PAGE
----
The revitalizing movement was carried on its slowly ebbing momentum until as late as 1993. Of course, since the New Wave films, being more intellectual, are meant more for the local yuppies and for Western tastes and international film festivals, the Hongkong triads were particularly interested in their productions. The highly commercial and lucrative films were, however, in their purview and close-guarding. The triads would go to all lengths to ensure that the superstars under their control in the 1980s (apparently, some well-known actresses were even gang-raped and videotape to force their compliance in acting for the sensational Category III sex films) work nonstop, with no respite and sometime he or she would hop from one set to another without so much as a change of fresh clothing!

Now the local triads have fanned out to Chinatowns overseas, largely due to the fact that when Hongkong is repossessed by the People's Republic of China, the death penalty for their activities -- from grand larceny to money laundering under the so-called film company's cover -- is mandatory in post-1997 Communist-dominated Hongkong.

Domestic movie ticket sales since 1993 have shown a drastic halving -- from 33.6 million admissions (the Colony's population is about 6.2 million) to 14.1 million in 1995. When I was in the Colony in 1993, ticket prices averaged at Hong Kong dollar 40.00 (US dollar 5.20) compared to this year's average at Hong Kong dollar 55.00 (US dollar 7.15). In 1989, official figures showed a sale of 44.8 million tickets compared to 24.3 million in 1995.

The above figures are proof that the Hongkong film industry is in dire straits. In spite of several prominent movie moguls' prediction that business would pick up after 30th June 1997 with China's vast but largely (cinematically) untutored market to tap in, their statements sound hollow and the future looks grim.

To substantiate my pessimistic outlook, already Singapore's Eng Wah Film Organisation, touted as the leading distribution and exhibitor of Hongkong films since the booming 1980s, has shunned bringing in those Cantonese Mandarin-dubbed movies except for Stephen Chow's mo-lei-tau (nonsensical comedy) films and Jackie Chan's mega-hits, Rumble in The Bronx (1995) and First Strike-The Story of the CIA (1996). Even then, Chan hailed as Asia's last action hero, is aging and he has expressed desire to go behind the camera to direct. Chan's last two monster box-office hits were brought in by a new distribution and exhibition player in the Singapore film scene -- Golden Village Entertainment, a joint-venture between Raymond Chow's -- Jackie Chan's Golden Harvest (Hongkong) and Village Roadshow of Australia. Eng Wah have become a second, if not the third leader in the distribution and exhibition of Hongkong movies here. The strongly emerging second player is Overseas Movie Pte Limited, once a leftist film Organisation with strong ties to Mainland China. The new management, however, has switched to a decidedly commercial orientation, bringing in more independent small-budget Hongkong movies. The only box-office draw to date has been Andrew Lau's triad youth films, Young and Dangerous I, II and III (1996).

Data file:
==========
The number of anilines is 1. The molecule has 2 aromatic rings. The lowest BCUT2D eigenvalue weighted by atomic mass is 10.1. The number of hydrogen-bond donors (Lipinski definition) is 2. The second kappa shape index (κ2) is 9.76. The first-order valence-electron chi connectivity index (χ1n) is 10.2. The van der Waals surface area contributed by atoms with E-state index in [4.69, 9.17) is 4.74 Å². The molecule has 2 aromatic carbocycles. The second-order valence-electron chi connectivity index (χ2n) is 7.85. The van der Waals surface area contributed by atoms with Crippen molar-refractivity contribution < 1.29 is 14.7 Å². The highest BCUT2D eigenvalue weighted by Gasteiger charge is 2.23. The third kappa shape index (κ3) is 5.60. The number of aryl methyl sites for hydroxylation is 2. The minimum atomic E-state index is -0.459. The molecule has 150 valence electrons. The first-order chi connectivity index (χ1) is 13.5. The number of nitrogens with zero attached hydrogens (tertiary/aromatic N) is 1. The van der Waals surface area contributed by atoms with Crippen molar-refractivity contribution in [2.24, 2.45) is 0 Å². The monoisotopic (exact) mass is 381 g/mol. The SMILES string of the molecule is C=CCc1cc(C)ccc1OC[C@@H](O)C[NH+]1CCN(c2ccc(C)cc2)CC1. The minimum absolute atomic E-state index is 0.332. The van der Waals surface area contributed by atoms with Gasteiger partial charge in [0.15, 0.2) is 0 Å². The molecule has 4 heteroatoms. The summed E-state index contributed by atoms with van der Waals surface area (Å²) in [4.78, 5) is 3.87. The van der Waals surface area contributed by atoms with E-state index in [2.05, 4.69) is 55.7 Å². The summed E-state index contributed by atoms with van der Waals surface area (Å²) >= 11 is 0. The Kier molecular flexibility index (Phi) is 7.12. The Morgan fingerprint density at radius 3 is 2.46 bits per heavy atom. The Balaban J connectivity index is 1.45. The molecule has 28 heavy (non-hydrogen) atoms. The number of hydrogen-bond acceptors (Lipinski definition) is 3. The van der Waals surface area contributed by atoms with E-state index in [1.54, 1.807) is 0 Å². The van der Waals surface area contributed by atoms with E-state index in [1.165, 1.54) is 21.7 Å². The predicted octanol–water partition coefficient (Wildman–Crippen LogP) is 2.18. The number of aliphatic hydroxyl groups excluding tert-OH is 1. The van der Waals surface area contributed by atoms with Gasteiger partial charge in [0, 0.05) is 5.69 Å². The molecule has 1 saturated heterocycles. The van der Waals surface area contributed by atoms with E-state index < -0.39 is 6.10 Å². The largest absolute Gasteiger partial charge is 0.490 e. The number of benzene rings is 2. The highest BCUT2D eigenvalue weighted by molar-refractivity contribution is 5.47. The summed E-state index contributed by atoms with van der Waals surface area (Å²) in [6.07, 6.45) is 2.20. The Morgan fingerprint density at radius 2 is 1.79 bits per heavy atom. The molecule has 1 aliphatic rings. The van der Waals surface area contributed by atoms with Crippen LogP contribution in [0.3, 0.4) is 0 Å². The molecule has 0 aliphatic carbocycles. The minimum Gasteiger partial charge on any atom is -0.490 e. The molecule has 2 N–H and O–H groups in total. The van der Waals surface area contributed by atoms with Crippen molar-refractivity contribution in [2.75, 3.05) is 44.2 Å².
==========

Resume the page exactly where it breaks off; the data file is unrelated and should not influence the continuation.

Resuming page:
Audiences have even been staying away from Andy Lau's romance films, Moment of Romance III, directed by ace filmmaker Johnny To who made the Story of Ah Long.

Maybe the decline is due to the Colony's exodus of its most famous mavericks -- John Woo who has absconded to Hollywood and made two action flicks there, Hard Target (1993) and Broken Arrow (1996); Tsui Hark, Asia's George Lucas and Ringo Lam. The charismatic Chow Yun Fat of A Better Tomorrow fame may soon be seen in Hollywood action movies perhaps with Sharon Stone -- meanwhile Chow is polishing up his English for his new working environment.

Even the infuriatingly oblique Godard of the East, Wong Kar Wai (Days of Being Wild, Chungking Express) has been wooed by Quentin Tarantino, who has expressed his admiration for John Woo and Wong.

Hongkong art films -- Yim Ho's Homecoming (1986) and The Day the Sun Turned Cold (1995), Mabel Cheung's trilogy, The Illegal Immigrant (1985), An Autumn's Tale (1988) and 8 Taels of Gold (1990), Allen Fong's docudrama films, Father and Son (1981), Ah Yang (1984) and Just Like Weather (1987), Clara Law's Farewell, China (1991), Stanley Kwan's Rouge (1988), et al -- have been stretched to their artistic limits and very few good ones have been made after 1993 except for Yim Ho's 1995 achievement which was nominated for the Oscar's Best Foreign Language Film (but did not win) and Ann Hui's last year's back-to-form film, Summer Snow which won for its gentle veteran, Josephine Siao Fong Fong, the Berlin Film Festival's Best Actress award.